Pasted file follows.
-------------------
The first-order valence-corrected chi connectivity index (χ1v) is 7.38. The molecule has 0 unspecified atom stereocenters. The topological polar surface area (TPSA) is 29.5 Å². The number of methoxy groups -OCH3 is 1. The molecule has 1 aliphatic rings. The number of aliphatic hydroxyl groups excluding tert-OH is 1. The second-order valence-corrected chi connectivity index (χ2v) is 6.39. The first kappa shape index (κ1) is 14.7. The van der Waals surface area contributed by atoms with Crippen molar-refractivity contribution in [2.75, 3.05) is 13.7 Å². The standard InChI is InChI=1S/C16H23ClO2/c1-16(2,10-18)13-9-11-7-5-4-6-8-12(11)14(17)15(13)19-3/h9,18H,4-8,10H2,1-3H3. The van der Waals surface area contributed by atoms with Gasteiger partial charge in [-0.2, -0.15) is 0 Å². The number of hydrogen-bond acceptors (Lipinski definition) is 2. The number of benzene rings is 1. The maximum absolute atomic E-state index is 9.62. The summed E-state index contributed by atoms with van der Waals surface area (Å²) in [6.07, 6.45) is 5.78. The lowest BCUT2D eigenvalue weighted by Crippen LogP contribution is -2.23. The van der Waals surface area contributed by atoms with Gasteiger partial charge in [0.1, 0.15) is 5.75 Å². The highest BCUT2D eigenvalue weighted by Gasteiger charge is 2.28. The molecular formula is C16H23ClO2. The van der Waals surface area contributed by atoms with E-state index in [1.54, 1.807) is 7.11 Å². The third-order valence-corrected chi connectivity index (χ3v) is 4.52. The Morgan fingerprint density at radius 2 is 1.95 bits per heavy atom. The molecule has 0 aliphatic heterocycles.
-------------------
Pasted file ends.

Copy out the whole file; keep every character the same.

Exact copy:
The first-order valence-corrected chi connectivity index (χ1v) is 7.38. The molecule has 0 unspecified atom stereocenters. The topological polar surface area (TPSA) is 29.5 Å². The number of methoxy groups -OCH3 is 1. The molecule has 1 aliphatic rings. The number of aliphatic hydroxyl groups excluding tert-OH is 1. The second-order valence-corrected chi connectivity index (χ2v) is 6.39. The first kappa shape index (κ1) is 14.7. The van der Waals surface area contributed by atoms with Crippen molar-refractivity contribution in [2.75, 3.05) is 13.7 Å². The standard InChI is InChI=1S/C16H23ClO2/c1-16(2,10-18)13-9-11-7-5-4-6-8-12(11)14(17)15(13)19-3/h9,18H,4-8,10H2,1-3H3. The van der Waals surface area contributed by atoms with Gasteiger partial charge in [-0.2, -0.15) is 0 Å². The number of hydrogen-bond acceptors (Lipinski definition) is 2. The number of benzene rings is 1. The maximum absolute atomic E-state index is 9.62. The summed E-state index contributed by atoms with van der Waals surface area (Å²) in [6.07, 6.45) is 5.78. The lowest BCUT2D eigenvalue weighted by Crippen LogP contribution is -2.23. The van der Waals surface area contributed by atoms with Gasteiger partial charge in [0.1, 0.15) is 5.75 Å². The highest BCUT2D eigenvalue weighted by Gasteiger charge is 2.28. The molecular formula is C16H23ClO2. The van der Waals surface area contributed by atoms with E-state index in [1.54, 1.807) is 7.11 Å². The third-order valence-corrected chi connectivity index (χ3v) is 4.52. The Morgan fingerprint density at radius 2 is 1.95 bits per heavy atom. The molecule has 0 aliphatic heterocycles.